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Debates about the Ontology of Art: What are We Doing Here?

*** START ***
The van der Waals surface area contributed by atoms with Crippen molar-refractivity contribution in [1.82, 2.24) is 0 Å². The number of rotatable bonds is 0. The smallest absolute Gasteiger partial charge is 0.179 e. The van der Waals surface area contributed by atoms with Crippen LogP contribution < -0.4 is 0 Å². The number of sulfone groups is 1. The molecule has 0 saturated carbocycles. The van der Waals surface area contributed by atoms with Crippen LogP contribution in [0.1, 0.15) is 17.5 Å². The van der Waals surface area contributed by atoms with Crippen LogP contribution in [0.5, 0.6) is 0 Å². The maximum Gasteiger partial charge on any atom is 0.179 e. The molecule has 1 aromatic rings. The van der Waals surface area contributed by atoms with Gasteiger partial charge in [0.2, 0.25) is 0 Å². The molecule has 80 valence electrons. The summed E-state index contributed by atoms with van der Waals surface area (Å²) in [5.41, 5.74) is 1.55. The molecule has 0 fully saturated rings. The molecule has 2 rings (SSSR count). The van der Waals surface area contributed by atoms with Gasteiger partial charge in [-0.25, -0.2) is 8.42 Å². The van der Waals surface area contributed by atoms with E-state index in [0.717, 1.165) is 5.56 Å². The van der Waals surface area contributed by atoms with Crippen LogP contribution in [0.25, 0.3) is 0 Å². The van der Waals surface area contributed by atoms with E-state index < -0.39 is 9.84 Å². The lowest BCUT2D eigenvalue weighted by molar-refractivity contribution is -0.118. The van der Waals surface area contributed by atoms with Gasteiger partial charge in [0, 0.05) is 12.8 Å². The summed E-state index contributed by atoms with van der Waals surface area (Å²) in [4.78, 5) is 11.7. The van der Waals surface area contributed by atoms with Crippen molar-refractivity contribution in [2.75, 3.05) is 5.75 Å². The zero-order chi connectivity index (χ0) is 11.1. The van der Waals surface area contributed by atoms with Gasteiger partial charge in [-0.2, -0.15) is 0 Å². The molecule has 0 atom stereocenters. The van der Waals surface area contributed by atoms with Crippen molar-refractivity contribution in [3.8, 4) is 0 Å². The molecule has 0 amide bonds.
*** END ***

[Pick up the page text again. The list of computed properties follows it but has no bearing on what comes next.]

Philosophers have placed some or all works of art in nearly every available ontological category, with some considering them to be physical objects, others abstract structures, imaginary entities, action types or tokens, and so on. How can we decide which among these views to accept? I argue that the rules of use for sortal terms like “painting” and “symphony” establish what ontological sorts of thing we are referring to with those terms, so that we must use a form of conceptual analysis in adjudicating these debates. This has several interesting consequences, including that revisionary answers are suspect, that adequate answers may require broadening our systems of categories, and that certain questions about the ontology of art – including the basic question “What is the ontological status of the work of art?”– are ill-formed and unanswerable.

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